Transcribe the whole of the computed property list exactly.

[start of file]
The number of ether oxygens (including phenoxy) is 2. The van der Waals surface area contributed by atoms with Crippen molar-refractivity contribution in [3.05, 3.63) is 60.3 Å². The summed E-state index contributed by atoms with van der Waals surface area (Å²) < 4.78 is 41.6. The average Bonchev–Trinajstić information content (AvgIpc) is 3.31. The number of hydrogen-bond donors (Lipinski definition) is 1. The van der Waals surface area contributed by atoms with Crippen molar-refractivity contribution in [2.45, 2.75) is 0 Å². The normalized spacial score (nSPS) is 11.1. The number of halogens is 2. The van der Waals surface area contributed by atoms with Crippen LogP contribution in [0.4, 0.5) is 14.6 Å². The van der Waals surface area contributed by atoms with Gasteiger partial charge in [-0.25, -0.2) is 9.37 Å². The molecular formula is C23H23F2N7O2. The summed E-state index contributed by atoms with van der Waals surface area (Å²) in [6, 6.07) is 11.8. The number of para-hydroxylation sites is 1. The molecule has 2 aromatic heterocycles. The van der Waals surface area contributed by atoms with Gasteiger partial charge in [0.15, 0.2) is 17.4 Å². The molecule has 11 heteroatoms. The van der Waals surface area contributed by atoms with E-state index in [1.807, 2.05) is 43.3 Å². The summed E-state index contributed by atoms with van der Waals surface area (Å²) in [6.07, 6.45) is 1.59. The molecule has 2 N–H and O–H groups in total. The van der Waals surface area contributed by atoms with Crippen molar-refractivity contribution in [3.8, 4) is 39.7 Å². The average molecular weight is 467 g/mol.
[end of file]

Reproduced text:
The number of ether oxygens (including phenoxy) is 2. The van der Waals surface area contributed by atoms with Crippen molar-refractivity contribution in [3.05, 3.63) is 60.3 Å². The summed E-state index contributed by atoms with van der Waals surface area (Å²) < 4.78 is 41.6. The average Bonchev–Trinajstić information content (AvgIpc) is 3.31. The number of hydrogen-bond donors (Lipinski definition) is 1. The van der Waals surface area contributed by atoms with Crippen molar-refractivity contribution in [2.45, 2.75) is 0 Å². The normalized spacial score (nSPS) is 11.1. The number of halogens is 2. The van der Waals surface area contributed by atoms with Crippen LogP contribution in [0.4, 0.5) is 14.6 Å². The van der Waals surface area contributed by atoms with Gasteiger partial charge in [-0.25, -0.2) is 9.37 Å². The molecular formula is C23H23F2N7O2. The summed E-state index contributed by atoms with van der Waals surface area (Å²) in [6, 6.07) is 11.8. The number of para-hydroxylation sites is 1. The molecule has 2 aromatic heterocycles. The van der Waals surface area contributed by atoms with Gasteiger partial charge in [0.15, 0.2) is 17.4 Å². The molecule has 11 heteroatoms. The van der Waals surface area contributed by atoms with E-state index in [1.807, 2.05) is 43.3 Å². The summed E-state index contributed by atoms with van der Waals surface area (Å²) in [6.07, 6.45) is 1.59. The molecule has 2 N–H and O–H groups in total. The van der Waals surface area contributed by atoms with Crippen molar-refractivity contribution in [3.8, 4) is 39.7 Å². The average molecular weight is 467 g/mol.